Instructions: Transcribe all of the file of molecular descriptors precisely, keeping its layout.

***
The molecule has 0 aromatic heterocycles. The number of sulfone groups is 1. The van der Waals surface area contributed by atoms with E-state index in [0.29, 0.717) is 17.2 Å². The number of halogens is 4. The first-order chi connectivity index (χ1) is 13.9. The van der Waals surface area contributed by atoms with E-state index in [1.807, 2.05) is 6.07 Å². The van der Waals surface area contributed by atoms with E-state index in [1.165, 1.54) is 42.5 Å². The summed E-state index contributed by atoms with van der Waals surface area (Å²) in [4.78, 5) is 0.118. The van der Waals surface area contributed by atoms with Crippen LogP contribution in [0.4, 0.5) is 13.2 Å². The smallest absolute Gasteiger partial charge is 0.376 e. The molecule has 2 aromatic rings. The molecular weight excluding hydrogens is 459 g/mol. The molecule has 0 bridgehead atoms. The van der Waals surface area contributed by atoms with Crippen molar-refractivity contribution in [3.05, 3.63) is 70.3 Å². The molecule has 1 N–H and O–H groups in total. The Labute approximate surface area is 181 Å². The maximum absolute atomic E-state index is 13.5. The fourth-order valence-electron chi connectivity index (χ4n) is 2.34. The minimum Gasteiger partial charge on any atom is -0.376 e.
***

The molecule has 0 aromatic heterocycles. The number of sulfone groups is 1. The van der Waals surface area contributed by atoms with E-state index in [0.29, 0.717) is 17.2 Å². The number of halogens is 4. The first-order chi connectivity index (χ1) is 13.9. The van der Waals surface area contributed by atoms with E-state index in [1.807, 2.05) is 6.07 Å². The van der Waals surface area contributed by atoms with E-state index in [1.165, 1.54) is 42.5 Å². The summed E-state index contributed by atoms with van der Waals surface area (Å²) in [4.78, 5) is 0.118. The van der Waals surface area contributed by atoms with Crippen LogP contribution in [0.4, 0.5) is 13.2 Å². The smallest absolute Gasteiger partial charge is 0.376 e. The molecule has 2 aromatic rings. The molecular weight excluding hydrogens is 459 g/mol. The molecule has 0 bridgehead atoms. The van der Waals surface area contributed by atoms with Crippen molar-refractivity contribution in [3.05, 3.63) is 70.3 Å². The molecule has 1 N–H and O–H groups in total. The Labute approximate surface area is 181 Å². The maximum absolute atomic E-state index is 13.5. The fourth-order valence-electron chi connectivity index (χ4n) is 2.34. The minimum Gasteiger partial charge on any atom is -0.376 e.